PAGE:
ACHIEVEMENT STANDARD

By the end of Year 4, students … model situations, including financial contexts, and use … multiplication facts to … multiply and divide numbers efficiently. … They identify patterns in the multiplication facts and use their knowledge of these patterns in efficient strategies for mental calculations. 

CONTENT

recognise, recall and explain patterns in basic multiplication facts up to 10 x 10 and related division facts. Extend and apply these patterns to develop increasingly efficient mental strategies for computation with larger numbers

ELABORATIONS

using arrays on grid paper or created with blocks/counters to develop and explain patterns in the basic multiplication facts; using the arrays to explain the related division facts

using materials or diagrams to develop and record multiplication strategies such as skip counting, doubling, commutativity, and adding one more group to a known fact

using known multiplication facts for 2, 3, 5 and 10 to establish multiplication facts for 4, 6 ,7 ,8 and 9 in different ways, for example, using multiples of ten to establish the multiples 9 as ‘to multiply a number by 9 you multiply by 10 then take the number away’; 9 x 4 = 10 x 4 – 4 , 40 – 4 = 36 or using multiple of three as ‘to multiply a number by 9 you multiply by 3, and then multiply the result by 3 again’

using the materials or diagrams to develop and explain division strategies, such as halving, using the inverse relationship to turn division into a multiplication

using known multiplication facts up to 10 x 10 to establish related division facts

 

Alternatively, the kids could just learn the damn things. Starting in, oh, maybe Year 1? But what would we peasants know.

 

*) It has since been semi-corrected to “times-tables”.

ACARA Crash 7: Spread Sheeet

(In keeping with our culturally sensitive ways, the title should be read with a thick Mexican accent.)

We’re working on a non-WitCHlike Crash post, but no way will that be done tonight. Luckily, frequent commenter Glen has flagged some easily postable nonsense, and we can keep the Crash ball rolling.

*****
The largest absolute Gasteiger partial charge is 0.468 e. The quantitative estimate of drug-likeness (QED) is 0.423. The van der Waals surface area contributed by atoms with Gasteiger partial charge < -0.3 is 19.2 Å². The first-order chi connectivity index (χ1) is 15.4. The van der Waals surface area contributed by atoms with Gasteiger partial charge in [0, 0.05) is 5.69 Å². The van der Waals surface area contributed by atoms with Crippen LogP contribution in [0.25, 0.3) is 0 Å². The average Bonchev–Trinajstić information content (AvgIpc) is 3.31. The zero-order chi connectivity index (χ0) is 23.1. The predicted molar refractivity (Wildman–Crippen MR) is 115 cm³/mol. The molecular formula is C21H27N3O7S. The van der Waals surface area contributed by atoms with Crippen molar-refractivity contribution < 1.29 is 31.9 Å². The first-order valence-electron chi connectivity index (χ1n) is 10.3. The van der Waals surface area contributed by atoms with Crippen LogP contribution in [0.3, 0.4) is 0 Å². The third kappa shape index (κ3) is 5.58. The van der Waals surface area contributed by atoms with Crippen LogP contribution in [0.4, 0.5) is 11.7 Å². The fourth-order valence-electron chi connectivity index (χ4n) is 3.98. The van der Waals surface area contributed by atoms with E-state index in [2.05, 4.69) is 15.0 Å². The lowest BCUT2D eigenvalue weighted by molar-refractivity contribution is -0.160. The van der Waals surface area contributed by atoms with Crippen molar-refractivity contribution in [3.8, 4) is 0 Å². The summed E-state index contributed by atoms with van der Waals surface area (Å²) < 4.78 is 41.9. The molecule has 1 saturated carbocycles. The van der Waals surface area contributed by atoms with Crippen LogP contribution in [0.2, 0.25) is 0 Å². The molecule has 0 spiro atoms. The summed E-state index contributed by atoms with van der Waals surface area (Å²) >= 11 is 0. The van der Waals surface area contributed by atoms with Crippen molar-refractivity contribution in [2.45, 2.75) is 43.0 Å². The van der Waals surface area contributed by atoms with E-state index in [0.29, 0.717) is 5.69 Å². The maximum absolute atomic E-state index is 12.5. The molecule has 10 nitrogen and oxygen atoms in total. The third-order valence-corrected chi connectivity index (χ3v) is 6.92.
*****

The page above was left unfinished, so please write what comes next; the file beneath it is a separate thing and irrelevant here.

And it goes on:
This A-Crash consists of a Content-Elaboration combo for Year 6 Number:

CONTENT

identify and describe the properties of prime and composite numbers and use to solve problems and simplify calculations

ELABORATIONS

understanding that a prime number has two unique factors of one and itself and hence 1 is not a prime number

testing numbers by using division to distinguish between prime and composite numbers, recording the results on a number chart to identify any patterns

representing composite numbers as a product of their factors including prime factors when necessary and using this form to simplify calculations involving multiplication such as \color{blue}\boldsymbol{15 \times 16} as \color{blue}\boldsymbol{5 \times 3 \times 4 \times 4} which can be rearranged to simplify calculation to \color{blue}\boldsymbol{5 \times 4 \times 3 \times 4 =20 \times 12}

using spread sheets to list all of the numbers that have up to three factors using combinations of only the first three prime numbers, recognise any emerging patterns, making conjectures and experimenting with other combinations

understanding that if a number is divisible by a composite number then it is also divisible by the prime factors of that number, for example, 216 is divisible by 8 because the number represented by the last three digits is divisible by 8, and hence 216 is also divisible by 2 and 4, using this to generate algorithms to explore

 

UPDATE (25/05/21)

Thanks, everyone, so far. We’re going nuts with work, so a quick WitCHlike update while the window is open.

0) How can ACARA be so, so, so appallingly bad with their grammar and punctuation? We honestly don’t get it. Is the content descriptor accidentally missing a pronoun, and a comma, and a preposition, or do they genuinely like how it reads?

1) Yes, the free-floating and otherwise irritating “hence”, the fact that “prime” is undefined is appalling. So is using “1” and “one” in the same sentence to refer to the same thing. So is “two unique factors of one and itself and …”.

2) Possibly John’s guess on the second elaboration is correct. What would be focussed and useful is to take a 12 x 12 table of numbers and cross off the multiples (and circle 1). So, you get the kids to do the sieve of Eratosthenes thing, and emphasise the multiples as composites. You know, a clearly expressed investigation, with clear purposes.